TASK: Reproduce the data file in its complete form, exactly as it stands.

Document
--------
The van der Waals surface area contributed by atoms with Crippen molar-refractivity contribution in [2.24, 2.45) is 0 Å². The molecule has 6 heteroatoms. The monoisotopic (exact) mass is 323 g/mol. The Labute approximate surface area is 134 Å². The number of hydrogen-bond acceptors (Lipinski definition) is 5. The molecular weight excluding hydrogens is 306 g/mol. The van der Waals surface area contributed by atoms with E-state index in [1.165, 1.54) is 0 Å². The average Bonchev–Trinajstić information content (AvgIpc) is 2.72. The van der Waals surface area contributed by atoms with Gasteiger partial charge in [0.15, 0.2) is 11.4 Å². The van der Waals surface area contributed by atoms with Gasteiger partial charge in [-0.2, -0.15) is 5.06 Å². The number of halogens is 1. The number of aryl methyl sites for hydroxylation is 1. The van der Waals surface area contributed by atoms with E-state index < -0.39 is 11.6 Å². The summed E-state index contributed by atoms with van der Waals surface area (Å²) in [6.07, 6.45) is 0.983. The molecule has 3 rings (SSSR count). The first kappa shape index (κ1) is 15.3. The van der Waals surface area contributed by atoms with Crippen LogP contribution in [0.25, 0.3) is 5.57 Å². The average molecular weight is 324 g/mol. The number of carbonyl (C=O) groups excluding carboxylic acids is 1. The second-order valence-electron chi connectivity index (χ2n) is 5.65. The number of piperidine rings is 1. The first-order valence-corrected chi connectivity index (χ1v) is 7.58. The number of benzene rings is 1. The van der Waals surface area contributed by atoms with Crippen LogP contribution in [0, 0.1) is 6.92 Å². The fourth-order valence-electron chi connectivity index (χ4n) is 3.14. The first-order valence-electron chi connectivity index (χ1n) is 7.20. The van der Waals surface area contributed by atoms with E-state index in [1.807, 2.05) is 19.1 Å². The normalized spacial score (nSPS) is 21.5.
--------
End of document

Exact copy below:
The van der Waals surface area contributed by atoms with Crippen molar-refractivity contribution in [2.24, 2.45) is 0 Å². The molecule has 6 heteroatoms. The monoisotopic (exact) mass is 323 g/mol. The Labute approximate surface area is 134 Å². The number of hydrogen-bond acceptors (Lipinski definition) is 5. The molecular weight excluding hydrogens is 306 g/mol. The van der Waals surface area contributed by atoms with E-state index in [1.165, 1.54) is 0 Å². The average Bonchev–Trinajstić information content (AvgIpc) is 2.72. The van der Waals surface area contributed by atoms with Gasteiger partial charge in [0.15, 0.2) is 11.4 Å². The van der Waals surface area contributed by atoms with Gasteiger partial charge in [-0.2, -0.15) is 5.06 Å². The number of halogens is 1. The number of aryl methyl sites for hydroxylation is 1. The van der Waals surface area contributed by atoms with E-state index < -0.39 is 11.6 Å². The summed E-state index contributed by atoms with van der Waals surface area (Å²) in [6.07, 6.45) is 0.983. The molecule has 3 rings (SSSR count). The first kappa shape index (κ1) is 15.3. The van der Waals surface area contributed by atoms with Crippen LogP contribution in [0.25, 0.3) is 5.57 Å². The average molecular weight is 324 g/mol. The number of carbonyl (C=O) groups excluding carboxylic acids is 1. The second-order valence-electron chi connectivity index (χ2n) is 5.65. The number of piperidine rings is 1. The first-order valence-corrected chi connectivity index (χ1v) is 7.58. The number of benzene rings is 1. The van der Waals surface area contributed by atoms with Crippen LogP contribution in [0, 0.1) is 6.92 Å². The fourth-order valence-electron chi connectivity index (χ4n) is 3.14. The first-order valence-electron chi connectivity index (χ1n) is 7.20. The van der Waals surface area contributed by atoms with E-state index in [1.807, 2.05) is 19.1 Å². The normalized spacial score (nSPS) is 21.5.